News / Europe

Italy Probes Racism Against African-Italian Minister

Congo-born Italian Minister for Integration Cecile Kyenge attends at the Lower house of the parliament in Rome, April 29, 2013.
Congo-born Italian Minister for Integration Cecile Kyenge attends at the Lower house of the parliament in Rome, April 29, 2013.
Selah Hennessy
The Italian government has ordered an inquiry into alleged racism on right-wing websites after slurs against the country's first black cabinet minister.

Italy's new Cabinet was sworn in on Sunday, and Cecile Kyenge took the post as minister of integration.
 
She is originally from the Democratic Republic of Congo and moved to Italy three decades ago. She is now an Italian citizen, is married to an Italian and has two children.

But right-wing websites have posted a range of racial slurs against the country's first black Cabinet member.

A member of one website described Kyenge as a "Congolese Monkey."

On Wednesday the government ordered an investigation into the websites. The new equal opportunities minister who ordered the inquiry, Josefa Idem, described the comments as "vile racist epithets."

Comments about Kyenge's race have not only appeared online.
 
Speaking on the radio earlier this week, Italian politician Mario Borghezio from the Northern League party referred to the new government as a "bonga bonga government" and said that Africans "had not produced great genes."

Other Italian politicians have been critical of what they have called "racist vulgarities."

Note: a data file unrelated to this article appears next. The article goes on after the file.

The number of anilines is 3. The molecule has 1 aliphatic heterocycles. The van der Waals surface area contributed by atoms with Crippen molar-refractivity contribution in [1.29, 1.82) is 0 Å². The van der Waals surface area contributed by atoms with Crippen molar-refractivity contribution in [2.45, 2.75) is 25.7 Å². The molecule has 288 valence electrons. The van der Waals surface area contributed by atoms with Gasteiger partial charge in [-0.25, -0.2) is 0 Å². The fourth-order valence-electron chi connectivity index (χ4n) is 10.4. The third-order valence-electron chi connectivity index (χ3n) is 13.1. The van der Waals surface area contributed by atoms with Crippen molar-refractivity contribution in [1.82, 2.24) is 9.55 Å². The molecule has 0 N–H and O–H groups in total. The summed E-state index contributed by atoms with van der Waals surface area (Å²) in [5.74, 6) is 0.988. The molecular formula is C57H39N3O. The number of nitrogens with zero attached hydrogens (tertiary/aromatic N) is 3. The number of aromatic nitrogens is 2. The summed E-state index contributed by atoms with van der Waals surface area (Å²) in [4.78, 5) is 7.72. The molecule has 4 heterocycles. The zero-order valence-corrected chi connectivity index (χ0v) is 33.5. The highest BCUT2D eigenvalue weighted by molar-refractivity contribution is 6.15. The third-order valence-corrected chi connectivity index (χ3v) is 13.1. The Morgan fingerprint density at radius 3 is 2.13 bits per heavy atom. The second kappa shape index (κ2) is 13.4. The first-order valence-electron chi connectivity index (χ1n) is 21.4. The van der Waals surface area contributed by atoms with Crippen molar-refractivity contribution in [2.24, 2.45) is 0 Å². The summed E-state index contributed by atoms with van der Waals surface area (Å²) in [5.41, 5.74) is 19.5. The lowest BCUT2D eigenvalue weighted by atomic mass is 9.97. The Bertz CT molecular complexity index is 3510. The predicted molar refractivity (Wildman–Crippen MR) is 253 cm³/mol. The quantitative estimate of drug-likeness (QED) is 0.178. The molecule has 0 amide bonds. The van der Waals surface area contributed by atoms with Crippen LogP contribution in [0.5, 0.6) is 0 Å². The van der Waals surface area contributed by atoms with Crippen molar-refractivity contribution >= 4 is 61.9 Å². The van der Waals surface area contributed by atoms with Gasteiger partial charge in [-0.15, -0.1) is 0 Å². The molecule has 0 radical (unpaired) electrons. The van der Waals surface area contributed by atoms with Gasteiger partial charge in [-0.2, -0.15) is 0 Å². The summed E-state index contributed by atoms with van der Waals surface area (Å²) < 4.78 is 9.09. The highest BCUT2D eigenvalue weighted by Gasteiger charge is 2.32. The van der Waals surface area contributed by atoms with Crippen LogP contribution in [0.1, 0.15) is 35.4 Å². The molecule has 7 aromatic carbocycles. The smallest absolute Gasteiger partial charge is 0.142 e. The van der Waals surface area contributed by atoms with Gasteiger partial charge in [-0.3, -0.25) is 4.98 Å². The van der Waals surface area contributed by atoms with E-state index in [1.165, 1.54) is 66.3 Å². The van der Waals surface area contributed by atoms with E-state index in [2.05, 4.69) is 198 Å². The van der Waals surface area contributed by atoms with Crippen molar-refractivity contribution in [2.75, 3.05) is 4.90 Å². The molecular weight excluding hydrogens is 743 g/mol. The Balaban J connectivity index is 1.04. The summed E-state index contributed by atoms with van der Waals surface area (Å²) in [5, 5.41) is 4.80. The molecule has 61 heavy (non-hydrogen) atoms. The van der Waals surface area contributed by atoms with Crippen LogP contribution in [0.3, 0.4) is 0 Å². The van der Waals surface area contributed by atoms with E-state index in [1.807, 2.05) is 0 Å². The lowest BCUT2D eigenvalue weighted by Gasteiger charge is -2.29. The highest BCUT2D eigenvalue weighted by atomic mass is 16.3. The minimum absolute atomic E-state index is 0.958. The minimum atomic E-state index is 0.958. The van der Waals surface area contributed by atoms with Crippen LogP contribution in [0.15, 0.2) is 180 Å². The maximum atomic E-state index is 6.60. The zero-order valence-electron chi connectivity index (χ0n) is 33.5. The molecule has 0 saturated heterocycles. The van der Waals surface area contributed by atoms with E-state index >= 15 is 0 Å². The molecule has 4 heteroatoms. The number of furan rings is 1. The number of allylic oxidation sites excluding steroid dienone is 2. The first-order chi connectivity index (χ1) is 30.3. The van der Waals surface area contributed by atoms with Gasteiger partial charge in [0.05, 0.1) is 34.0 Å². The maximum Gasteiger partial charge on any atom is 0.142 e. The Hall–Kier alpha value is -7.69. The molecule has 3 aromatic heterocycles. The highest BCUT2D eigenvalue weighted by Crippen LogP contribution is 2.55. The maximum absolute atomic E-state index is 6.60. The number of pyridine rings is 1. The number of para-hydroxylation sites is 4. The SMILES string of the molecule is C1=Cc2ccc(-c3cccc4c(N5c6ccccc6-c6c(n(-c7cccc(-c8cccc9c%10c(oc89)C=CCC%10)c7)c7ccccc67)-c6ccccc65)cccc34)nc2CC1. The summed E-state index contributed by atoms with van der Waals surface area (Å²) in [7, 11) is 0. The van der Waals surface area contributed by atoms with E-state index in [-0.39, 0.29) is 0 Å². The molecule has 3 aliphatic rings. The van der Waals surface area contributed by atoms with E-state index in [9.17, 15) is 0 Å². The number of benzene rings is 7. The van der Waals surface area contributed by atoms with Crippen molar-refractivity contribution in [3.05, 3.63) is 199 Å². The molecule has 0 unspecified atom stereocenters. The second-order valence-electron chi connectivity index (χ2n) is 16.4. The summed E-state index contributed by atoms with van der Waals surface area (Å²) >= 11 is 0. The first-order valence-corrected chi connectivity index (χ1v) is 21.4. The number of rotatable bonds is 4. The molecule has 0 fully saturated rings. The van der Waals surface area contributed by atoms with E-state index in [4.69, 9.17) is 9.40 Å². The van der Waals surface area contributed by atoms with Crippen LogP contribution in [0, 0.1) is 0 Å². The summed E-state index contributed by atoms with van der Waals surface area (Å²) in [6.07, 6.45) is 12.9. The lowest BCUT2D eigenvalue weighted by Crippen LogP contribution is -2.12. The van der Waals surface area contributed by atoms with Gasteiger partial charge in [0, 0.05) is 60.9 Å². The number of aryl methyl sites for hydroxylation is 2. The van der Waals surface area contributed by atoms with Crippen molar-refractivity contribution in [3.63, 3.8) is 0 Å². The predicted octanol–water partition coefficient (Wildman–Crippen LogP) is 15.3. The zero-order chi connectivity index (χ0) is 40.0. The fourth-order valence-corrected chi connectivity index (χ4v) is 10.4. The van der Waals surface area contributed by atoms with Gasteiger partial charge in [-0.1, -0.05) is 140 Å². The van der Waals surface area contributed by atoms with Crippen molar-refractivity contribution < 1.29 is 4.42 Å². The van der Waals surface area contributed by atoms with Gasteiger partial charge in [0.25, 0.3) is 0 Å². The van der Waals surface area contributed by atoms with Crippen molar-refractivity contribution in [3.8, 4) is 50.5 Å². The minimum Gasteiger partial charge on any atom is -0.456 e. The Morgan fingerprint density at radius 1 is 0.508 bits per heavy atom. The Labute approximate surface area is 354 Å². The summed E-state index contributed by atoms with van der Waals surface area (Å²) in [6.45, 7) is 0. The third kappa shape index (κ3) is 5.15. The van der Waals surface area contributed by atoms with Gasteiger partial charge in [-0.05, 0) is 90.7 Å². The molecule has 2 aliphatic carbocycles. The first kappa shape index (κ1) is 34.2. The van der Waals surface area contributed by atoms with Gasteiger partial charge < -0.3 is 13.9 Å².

Andrea Mammone is an expert in European politics at the University of London. He said the comments made by the Northern League do not come as a surprise.

"It is not surprising when it comes from the Northern League. They have always rejected immigration and this woman is not coming from Italy," said Mammone.
 
The anti-immigration Northern League has in the past been an ally of former Prime Minister Silvio Berlusconi.

But Mammone said views voiced by the party represent only a slice of Italian attitudes and do not necessarily reflect a wider racism.
 
"It reveals a xenophobic approach made by some people, by some specific parties. But it is not widespread, it is something that is part of the far right in Italy," Mammone added.

Kyenge on Tuesday took to the online networking site Twitter to respond to the insults. She said that even criticism can inform "if done with respect."

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by: Mario Valdes from: Cambridge, MA, 02138
May 04, 2013 7:32 PM
Since she is being touted as Italy's first black government minister, it is all too obvious that despite the fact that our PBS Frontline website on him is the most comprehensive on this still otherwise verboten subject of Florentine history, the media remains blissfully ignorant of Alessandro de' Medici.

http://www.pbs.org/wgbh/pages/frontline/shows/secret/famous/medici.html

As the first Duke of Florence and, therefore, the first black head of state in modern Western history, he is also the ancestor of at least two Imperial Hapsburg Archdukes and a rather impressive roster of still highly influential European dynastic families. It is this genealogical information and the reason, after all, for the obscurity to which Alessandro de' Medici has been relegated by so many historians that would make his biography such an unimaginably important and useful one not only for Ms. Kyenge in her capacity as Minister of Integration but for the rest of the world, as well.

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